As I picked my way through the puddles yesterday, soaked to the skin from the relentless downpour, a realization: in all the days Ive spent in Bangkok in the past, Ive managed to dodge the rain every time.
Unless you enjoy massive air conditioned shopping malls, Bangkok in the rain isn’t a whole lot of fun. One can be a trooper and muck around the plastic-draped vendors’ stalls of its industrious streets and alleys anyway, but there’s only so much toxic backsplash one wants spackled onto ones feet and shins before the idea of reading on the guesthouse balcony seems considerably more inviting.
I rose early, eager to spend some QT with the quiet streets before the younger set of backpackers awakened and took over, drifting zombie-like from their $10 rooms after another late night of Khao San Road bucket parties.
First stop: My favourite little street stall with the $1 bowls of fresh tropical fruit topped with homemade yogurt and muesli*. Throw in a Thai coffee with condensed milk and it brings the grand total for breakfast to about $1.50.
*(doubting the authenticity of the muesli, as I unearthed a Cocoa Puff and a Lucky Charm in the mix).
Next, off to see if my seamstress was still in her same spot, smack in the middle of the bustling sidewalk on Phra Athit, with her pedal-powered sewing machine and her bits of fabric and bobbins of thread. She wasn’t open yet, but I found another by the name of Jun (pronounced “June”) a few blocks later and we had a confusing conversation about drinking and Thailand’s corrupt government while she reinforced the ass of my $5 Joe Fresh pants, now on their second tour of SEA. “Too big!,” she chuckled, as she slapped my butt playfully. It wouldn’t be hard for a girl to get a complex around here. Jun overcharged me for the repairs ($3) but I added another $1 anyway and told her to buy some food for her baby. Now it was time to drop off my reeking trail shoes at the laundry lady to see if she could rescue me. She could, but it would cost me: 20 baht (about 65 cents). I went for it.
After a long jet-lag nap I scurried over to Roti Mataba, hoping to score a seat before the crowds of lunching locals arrived to down plates of the greasy, delectable discs of dough. Order after order, I couldn’t stop: Tandoori chicken with mataba. Masaman beef stew with mataba. Mataba stuffed with sweet, oniony, spicy curried chicken. I sat, full and satisfied, as I surveyed the aftermath of my feast: the table was covered with plastic plates of every colour. Grand total for this gluttony: about $4.00. The rain was only now about to start, but it made up for the first half of the day it had missed with impressive furor.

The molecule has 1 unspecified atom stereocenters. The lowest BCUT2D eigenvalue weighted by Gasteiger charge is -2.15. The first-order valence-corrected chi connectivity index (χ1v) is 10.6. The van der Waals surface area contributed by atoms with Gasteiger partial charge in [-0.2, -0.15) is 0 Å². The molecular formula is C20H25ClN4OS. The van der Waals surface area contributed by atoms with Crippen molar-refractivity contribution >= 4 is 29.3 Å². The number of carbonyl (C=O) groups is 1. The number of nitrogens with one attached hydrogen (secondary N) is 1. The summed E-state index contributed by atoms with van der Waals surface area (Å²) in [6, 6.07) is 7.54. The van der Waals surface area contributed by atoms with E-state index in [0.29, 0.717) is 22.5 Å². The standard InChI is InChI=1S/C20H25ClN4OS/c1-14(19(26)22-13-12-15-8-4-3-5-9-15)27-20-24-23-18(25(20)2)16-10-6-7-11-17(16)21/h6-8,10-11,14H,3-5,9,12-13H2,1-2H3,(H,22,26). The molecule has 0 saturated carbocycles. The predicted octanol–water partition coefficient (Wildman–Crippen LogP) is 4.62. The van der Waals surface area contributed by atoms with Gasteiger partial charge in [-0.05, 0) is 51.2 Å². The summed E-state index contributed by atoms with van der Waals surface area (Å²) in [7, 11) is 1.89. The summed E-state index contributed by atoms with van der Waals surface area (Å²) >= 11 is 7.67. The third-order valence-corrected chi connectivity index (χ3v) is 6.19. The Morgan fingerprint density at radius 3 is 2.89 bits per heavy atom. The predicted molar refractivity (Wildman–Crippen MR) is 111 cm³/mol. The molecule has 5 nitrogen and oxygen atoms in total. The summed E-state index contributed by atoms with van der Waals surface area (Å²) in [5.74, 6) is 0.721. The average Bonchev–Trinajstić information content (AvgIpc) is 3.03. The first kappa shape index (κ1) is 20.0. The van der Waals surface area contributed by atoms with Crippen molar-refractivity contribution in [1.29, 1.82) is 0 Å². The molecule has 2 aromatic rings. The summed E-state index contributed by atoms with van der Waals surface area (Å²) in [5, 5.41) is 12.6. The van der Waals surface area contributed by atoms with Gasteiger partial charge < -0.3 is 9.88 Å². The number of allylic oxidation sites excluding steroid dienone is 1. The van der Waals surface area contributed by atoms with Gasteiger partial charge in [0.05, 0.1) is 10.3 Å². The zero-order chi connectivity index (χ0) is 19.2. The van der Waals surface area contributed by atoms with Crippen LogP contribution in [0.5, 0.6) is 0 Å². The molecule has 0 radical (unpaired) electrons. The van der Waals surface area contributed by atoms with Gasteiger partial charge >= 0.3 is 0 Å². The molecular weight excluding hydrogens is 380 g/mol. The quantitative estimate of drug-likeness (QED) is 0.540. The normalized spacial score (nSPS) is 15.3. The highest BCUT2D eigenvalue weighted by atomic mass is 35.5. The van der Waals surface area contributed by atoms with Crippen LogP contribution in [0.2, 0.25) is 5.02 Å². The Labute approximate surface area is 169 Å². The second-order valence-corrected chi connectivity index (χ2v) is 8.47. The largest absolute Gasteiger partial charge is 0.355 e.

I bartered for a $1 umbrella (probably tourist price on top of rainy day price) and met up with Uto. He kindly led me through the maze of tiny zigzagging streets of Banglamphu’s neighbouring districts as we searched for a shop that supplies leather cording. I promised my friend Ari, who makes jewelry from coconut shells on Gili Air, that I would bring him some to try out.
I spent the balance of the afternoon yawning and drinking coffee and reading the Bangkok Post, tucked away on the coffee shop terrace out of the rain. Montreal or Bangkok – that rainy-day feeling is international.
I decided I owed Khao San Road an evening visit, if for nothing else than to enjoy $1.50 pad thai and 50-cent spring rolls while I watched the undulating waves of backpackers buying fake designer flip flops and getting fake dreds. I also had my first banana pancake since my arrival (I waited a whole 24 hours!)
I enjoyed a long and rainy evening with my artist friends and two girls from Korea. Hours passed as we sat tucked away under a plastic tarp. Singha and Leo beer, peanuts, conversation and Bob Marley each added their own angle to our drenched festivities.
As I prepare this blog entry it is not yet 6 am, and still raining. Jet lag and roosters are co-conspirators in a grand plan to ensure that I do not have a smooth transition to life here on the other side of the planet. Just as well I’m up early: It’s JJ market day! The earlier I get there, the better chance I have of surviving the crushing crowds and the stifling heat.
Relentless rain, 1000% humidity, crowds, heat, lack of sleep – and I couldn’t feel more joyful, or more peaceful. This is life. I am fully alive.